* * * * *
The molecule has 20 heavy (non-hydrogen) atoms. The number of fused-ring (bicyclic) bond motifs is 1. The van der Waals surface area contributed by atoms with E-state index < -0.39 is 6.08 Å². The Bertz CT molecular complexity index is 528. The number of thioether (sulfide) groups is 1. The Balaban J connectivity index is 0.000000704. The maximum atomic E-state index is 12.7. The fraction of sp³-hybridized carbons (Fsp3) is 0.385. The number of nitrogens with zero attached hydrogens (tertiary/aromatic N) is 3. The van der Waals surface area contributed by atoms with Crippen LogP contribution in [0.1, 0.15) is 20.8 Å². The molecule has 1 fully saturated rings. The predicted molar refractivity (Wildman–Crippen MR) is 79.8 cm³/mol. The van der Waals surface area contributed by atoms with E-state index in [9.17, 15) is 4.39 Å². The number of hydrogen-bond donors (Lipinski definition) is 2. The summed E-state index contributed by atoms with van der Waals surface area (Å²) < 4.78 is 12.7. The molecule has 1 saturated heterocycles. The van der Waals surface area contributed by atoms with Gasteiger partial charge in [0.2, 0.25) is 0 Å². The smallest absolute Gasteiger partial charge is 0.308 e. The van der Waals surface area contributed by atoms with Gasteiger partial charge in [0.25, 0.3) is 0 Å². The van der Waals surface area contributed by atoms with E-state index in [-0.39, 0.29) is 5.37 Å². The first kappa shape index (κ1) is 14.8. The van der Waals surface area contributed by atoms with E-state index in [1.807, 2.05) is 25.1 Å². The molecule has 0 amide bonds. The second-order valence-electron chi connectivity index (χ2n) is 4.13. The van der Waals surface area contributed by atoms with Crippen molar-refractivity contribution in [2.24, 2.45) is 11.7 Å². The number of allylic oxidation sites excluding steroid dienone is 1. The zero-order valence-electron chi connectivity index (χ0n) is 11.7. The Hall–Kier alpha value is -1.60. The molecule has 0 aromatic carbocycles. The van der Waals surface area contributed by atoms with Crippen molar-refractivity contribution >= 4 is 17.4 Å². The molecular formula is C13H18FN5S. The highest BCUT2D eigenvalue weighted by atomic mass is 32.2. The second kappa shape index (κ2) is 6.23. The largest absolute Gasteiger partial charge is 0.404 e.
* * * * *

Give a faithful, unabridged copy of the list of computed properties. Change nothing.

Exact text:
The molecule has 20 heavy (non-hydrogen) atoms. The number of fused-ring (bicyclic) bond motifs is 1. The van der Waals surface area contributed by atoms with E-state index < -0.39 is 6.08 Å². The Bertz CT molecular complexity index is 528. The number of thioether (sulfide) groups is 1. The Balaban J connectivity index is 0.000000704. The maximum atomic E-state index is 12.7. The fraction of sp³-hybridized carbons (Fsp3) is 0.385. The number of nitrogens with zero attached hydrogens (tertiary/aromatic N) is 3. The van der Waals surface area contributed by atoms with Crippen LogP contribution in [0.1, 0.15) is 20.8 Å². The molecule has 1 fully saturated rings. The predicted molar refractivity (Wildman–Crippen MR) is 79.8 cm³/mol. The van der Waals surface area contributed by atoms with E-state index in [9.17, 15) is 4.39 Å². The number of hydrogen-bond donors (Lipinski definition) is 2. The summed E-state index contributed by atoms with van der Waals surface area (Å²) < 4.78 is 12.7. The molecule has 1 saturated heterocycles. The van der Waals surface area contributed by atoms with Gasteiger partial charge in [0.2, 0.25) is 0 Å². The smallest absolute Gasteiger partial charge is 0.308 e. The van der Waals surface area contributed by atoms with Gasteiger partial charge in [0.25, 0.3) is 0 Å². The van der Waals surface area contributed by atoms with E-state index in [-0.39, 0.29) is 5.37 Å². The first kappa shape index (κ1) is 14.8. The van der Waals surface area contributed by atoms with E-state index in [1.807, 2.05) is 25.1 Å². The molecule has 0 amide bonds. The second-order valence-electron chi connectivity index (χ2n) is 4.13. The van der Waals surface area contributed by atoms with Crippen molar-refractivity contribution in [2.24, 2.45) is 11.7 Å². The number of allylic oxidation sites excluding steroid dienone is 1. The zero-order valence-electron chi connectivity index (χ0n) is 11.7. The Hall–Kier alpha value is -1.60. The molecule has 0 aromatic carbocycles. The van der Waals surface area contributed by atoms with Crippen molar-refractivity contribution >= 4 is 17.4 Å². The molecular formula is C13H18FN5S. The highest BCUT2D eigenvalue weighted by atomic mass is 32.2. The second kappa shape index (κ2) is 6.23. The largest absolute Gasteiger partial charge is 0.404 e.